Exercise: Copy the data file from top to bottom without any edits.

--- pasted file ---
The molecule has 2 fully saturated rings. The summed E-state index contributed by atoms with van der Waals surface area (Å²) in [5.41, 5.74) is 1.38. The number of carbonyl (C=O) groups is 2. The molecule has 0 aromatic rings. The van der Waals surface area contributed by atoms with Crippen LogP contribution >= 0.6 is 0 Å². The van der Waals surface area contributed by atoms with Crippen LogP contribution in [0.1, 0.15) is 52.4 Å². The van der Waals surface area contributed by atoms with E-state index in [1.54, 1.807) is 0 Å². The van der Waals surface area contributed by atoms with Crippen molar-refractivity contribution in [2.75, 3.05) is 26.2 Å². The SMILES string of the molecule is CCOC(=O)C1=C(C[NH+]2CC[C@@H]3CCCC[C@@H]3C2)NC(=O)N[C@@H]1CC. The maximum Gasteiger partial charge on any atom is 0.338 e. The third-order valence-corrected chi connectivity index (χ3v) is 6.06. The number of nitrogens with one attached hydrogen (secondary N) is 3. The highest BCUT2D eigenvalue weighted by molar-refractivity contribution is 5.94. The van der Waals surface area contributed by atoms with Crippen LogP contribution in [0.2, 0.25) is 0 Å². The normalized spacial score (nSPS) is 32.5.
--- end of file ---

The molecule has 2 fully saturated rings. The summed E-state index contributed by atoms with van der Waals surface area (Å²) in [5.41, 5.74) is 1.38. The number of carbonyl (C=O) groups is 2. The molecule has 0 aromatic rings. The van der Waals surface area contributed by atoms with Crippen LogP contribution >= 0.6 is 0 Å². The van der Waals surface area contributed by atoms with Crippen LogP contribution in [0.1, 0.15) is 52.4 Å². The van der Waals surface area contributed by atoms with E-state index in [1.54, 1.807) is 0 Å². The van der Waals surface area contributed by atoms with Crippen molar-refractivity contribution in [2.75, 3.05) is 26.2 Å². The SMILES string of the molecule is CCOC(=O)C1=C(C[NH+]2CC[C@@H]3CCCC[C@@H]3C2)NC(=O)N[C@@H]1CC. The maximum Gasteiger partial charge on any atom is 0.338 e. The third-order valence-corrected chi connectivity index (χ3v) is 6.06. The number of nitrogens with one attached hydrogen (secondary N) is 3. The highest BCUT2D eigenvalue weighted by molar-refractivity contribution is 5.94. The van der Waals surface area contributed by atoms with Crippen LogP contribution in [0.2, 0.25) is 0 Å². The normalized spacial score (nSPS) is 32.5.